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Re: Museology II



In a message dated 99-03-10 09:32:53 EST, you write:

<< Dan Varner pointed out that we should have his paintings on exhibit, which
 raises a good point: the early and mid 20th Century saw a lot of paintings
 of restored fossil organisms on display within the fossil halls, but there
 is less so today.  This despite a flowering of paleoartists in America and
 abroad. >>

  I have mixed feelings about this, believe it or not. Natural history museums
are notorious for their mistreatment of artworks. There is the legend of the
Charles Knight mural of titanotheres in Chicago that was supposedly partially
cleaned with Janitor in a Drum. I've personally seen the old Knight stegosaur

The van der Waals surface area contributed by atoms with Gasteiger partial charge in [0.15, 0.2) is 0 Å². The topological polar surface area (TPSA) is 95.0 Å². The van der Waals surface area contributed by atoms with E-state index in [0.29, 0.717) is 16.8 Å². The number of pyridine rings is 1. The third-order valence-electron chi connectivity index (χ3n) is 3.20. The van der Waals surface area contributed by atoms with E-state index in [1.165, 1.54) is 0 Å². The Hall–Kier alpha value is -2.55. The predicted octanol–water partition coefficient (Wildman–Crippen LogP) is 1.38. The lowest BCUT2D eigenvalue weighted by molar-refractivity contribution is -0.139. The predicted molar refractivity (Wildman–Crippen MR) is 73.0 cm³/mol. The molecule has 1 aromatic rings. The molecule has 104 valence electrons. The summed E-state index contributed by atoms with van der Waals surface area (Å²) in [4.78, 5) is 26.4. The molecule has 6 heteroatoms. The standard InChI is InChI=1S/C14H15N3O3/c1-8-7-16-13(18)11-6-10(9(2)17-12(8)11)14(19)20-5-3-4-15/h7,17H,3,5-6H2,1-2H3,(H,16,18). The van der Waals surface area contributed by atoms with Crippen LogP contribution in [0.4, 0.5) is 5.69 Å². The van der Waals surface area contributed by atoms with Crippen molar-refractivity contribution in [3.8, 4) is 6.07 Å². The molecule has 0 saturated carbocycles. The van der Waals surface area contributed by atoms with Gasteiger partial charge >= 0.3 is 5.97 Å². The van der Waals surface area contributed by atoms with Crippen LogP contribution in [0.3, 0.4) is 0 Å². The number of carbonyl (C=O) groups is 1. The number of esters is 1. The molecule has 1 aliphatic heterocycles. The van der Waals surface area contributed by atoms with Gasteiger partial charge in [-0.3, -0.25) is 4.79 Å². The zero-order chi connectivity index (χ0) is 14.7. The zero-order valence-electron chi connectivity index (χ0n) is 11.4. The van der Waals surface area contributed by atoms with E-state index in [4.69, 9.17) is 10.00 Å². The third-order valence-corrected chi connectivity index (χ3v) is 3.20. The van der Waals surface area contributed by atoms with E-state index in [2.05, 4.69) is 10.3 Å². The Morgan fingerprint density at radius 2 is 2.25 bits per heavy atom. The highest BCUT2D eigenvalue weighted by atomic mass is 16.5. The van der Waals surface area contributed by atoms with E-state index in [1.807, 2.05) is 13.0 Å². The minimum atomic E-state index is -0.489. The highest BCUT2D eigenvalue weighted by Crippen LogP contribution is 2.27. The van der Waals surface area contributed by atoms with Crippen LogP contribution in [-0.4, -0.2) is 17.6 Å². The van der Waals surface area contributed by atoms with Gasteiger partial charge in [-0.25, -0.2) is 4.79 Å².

painting with 8 spikes done for Lucas with a rather large hole in it in a
storage closet. I think that the new technology of digitally scanning art for
enlargement is a good thing as the original artwork may not have to be
subjected to such abuse.
  Sound is a great device when properly used. I used to feel very sorry for
the folks who used to have to work around the Dinomation exhibits of robotic
dinosaurs, however. The sounds were very irriitating. Made you want to pull a
plug somewhere. 
  An enormously effective use of sound, I thought, was at the Tyrrell Museum.
Whale recordings were played in the seaway exhibit along with very effective
lighting. it may have not been terribly acurate using modern whale sounds with
plesiosaurs and mosasaurs, but it created one hell of an ambience. Dan Varner.